3. Become an agent of change in your organization.

Advocating for Black and African American colleagues can take many forms, including speaking up in the moment about harmful language or behavior that limits the opportunities for Black and African American people. It can also include proactively promoting the talents and successes of colleagues whose work might otherwise be overlooked. “You can be a change agent by going out of your way to showcase the talents of people who you believe in,” one of our members advises. This might include reaching out directly to a hiring manager and suggesting a person for a new role (with his, her or their permission), making sure others are aware of a person’s contributions to a project or department and bringing a person into a project that could enhance his, her or their development and visibility. One of our members describes it this way: “An advocate is someone who not only supports your self-driven goals and growth, but also leads that same push for you in their own spaces of influence.”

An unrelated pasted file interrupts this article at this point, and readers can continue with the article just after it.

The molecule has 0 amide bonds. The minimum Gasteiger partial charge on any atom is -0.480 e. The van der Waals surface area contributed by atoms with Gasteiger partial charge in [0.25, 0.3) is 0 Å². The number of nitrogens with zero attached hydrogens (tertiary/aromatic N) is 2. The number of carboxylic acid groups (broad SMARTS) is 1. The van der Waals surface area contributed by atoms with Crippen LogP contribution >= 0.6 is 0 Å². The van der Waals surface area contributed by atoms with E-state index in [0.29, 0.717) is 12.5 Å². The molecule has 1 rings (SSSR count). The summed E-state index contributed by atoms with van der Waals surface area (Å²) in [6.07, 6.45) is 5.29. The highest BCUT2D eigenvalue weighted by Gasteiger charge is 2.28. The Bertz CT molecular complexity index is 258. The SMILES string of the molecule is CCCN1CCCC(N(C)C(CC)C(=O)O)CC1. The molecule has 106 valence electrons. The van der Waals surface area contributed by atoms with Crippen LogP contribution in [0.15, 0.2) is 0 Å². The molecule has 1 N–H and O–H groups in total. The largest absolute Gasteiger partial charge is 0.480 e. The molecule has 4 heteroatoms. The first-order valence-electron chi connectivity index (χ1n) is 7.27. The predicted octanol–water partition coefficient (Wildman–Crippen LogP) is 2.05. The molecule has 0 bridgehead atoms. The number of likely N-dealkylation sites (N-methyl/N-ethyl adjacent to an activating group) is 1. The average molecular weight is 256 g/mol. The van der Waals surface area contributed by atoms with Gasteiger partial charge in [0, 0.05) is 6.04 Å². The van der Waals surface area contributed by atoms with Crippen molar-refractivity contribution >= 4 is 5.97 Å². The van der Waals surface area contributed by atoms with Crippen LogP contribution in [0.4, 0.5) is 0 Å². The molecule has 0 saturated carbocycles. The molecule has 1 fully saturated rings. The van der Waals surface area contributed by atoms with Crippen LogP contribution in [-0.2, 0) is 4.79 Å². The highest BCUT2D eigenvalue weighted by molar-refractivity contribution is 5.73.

* * *

Accelerating progress when it comes to belonging, inclusion, impact, diversity, equity, access, agency and leadership — like any major organizational change that must be embedded — requires a holistic, systemic approach that addresses strategy, culture, processes and more. And yet, individual leaders and allies for the Black and African American community can play an important role in this space by becoming advocates. By embracing advocacy and building rich, interpersonal relationships with Black and African American team members and others from underrepresented, underestimated, underresourced and underserved groups, advocates help create more inclusive and high-performing organizations that benefit everyone. As one of our members explains, “Companies that are really successful are not successful just because they have an unbelievably talented CEO or top C-suite leadership. They're successful because they have advocates throughout that organization who can build confidence and build talent because they take the time to know people.”

This is the first in a series of articles about advocacy and allyship by the Black and African American Employee Resource Group at Spencer Stuart.